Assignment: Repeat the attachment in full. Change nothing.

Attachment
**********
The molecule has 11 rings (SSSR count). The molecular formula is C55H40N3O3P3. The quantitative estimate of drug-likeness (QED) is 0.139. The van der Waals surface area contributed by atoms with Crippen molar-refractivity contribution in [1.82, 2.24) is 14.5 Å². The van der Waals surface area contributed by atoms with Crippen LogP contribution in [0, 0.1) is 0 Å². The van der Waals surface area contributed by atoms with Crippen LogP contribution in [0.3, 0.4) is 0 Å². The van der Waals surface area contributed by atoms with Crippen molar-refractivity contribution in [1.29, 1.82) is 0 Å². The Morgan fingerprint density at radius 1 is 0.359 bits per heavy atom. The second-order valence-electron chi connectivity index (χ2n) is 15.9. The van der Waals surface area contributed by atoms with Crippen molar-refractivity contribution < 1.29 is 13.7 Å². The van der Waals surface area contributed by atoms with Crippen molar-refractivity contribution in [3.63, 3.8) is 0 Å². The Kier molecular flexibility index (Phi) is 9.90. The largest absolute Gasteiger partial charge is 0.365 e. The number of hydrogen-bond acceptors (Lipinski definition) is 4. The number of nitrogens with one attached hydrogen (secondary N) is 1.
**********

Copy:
The molecule has 11 rings (SSSR count). The molecular formula is C55H40N3O3P3. The quantitative estimate of drug-likeness (QED) is 0.139. The van der Waals surface area contributed by atoms with Crippen molar-refractivity contribution in [1.82, 2.24) is 14.5 Å². The van der Waals surface area contributed by atoms with Crippen LogP contribution in [0, 0.1) is 0 Å². The van der Waals surface area contributed by atoms with Crippen LogP contribution in [0.3, 0.4) is 0 Å². The van der Waals surface area contributed by atoms with Crippen molar-refractivity contribution in [1.29, 1.82) is 0 Å². The Morgan fingerprint density at radius 1 is 0.359 bits per heavy atom. The second-order valence-electron chi connectivity index (χ2n) is 15.9. The van der Waals surface area contributed by atoms with Crippen molar-refractivity contribution < 1.29 is 13.7 Å². The van der Waals surface area contributed by atoms with Crippen molar-refractivity contribution in [3.63, 3.8) is 0 Å². The Kier molecular flexibility index (Phi) is 9.90. The largest absolute Gasteiger partial charge is 0.365 e. The number of hydrogen-bond acceptors (Lipinski definition) is 4. The number of nitrogens with one attached hydrogen (secondary N) is 1.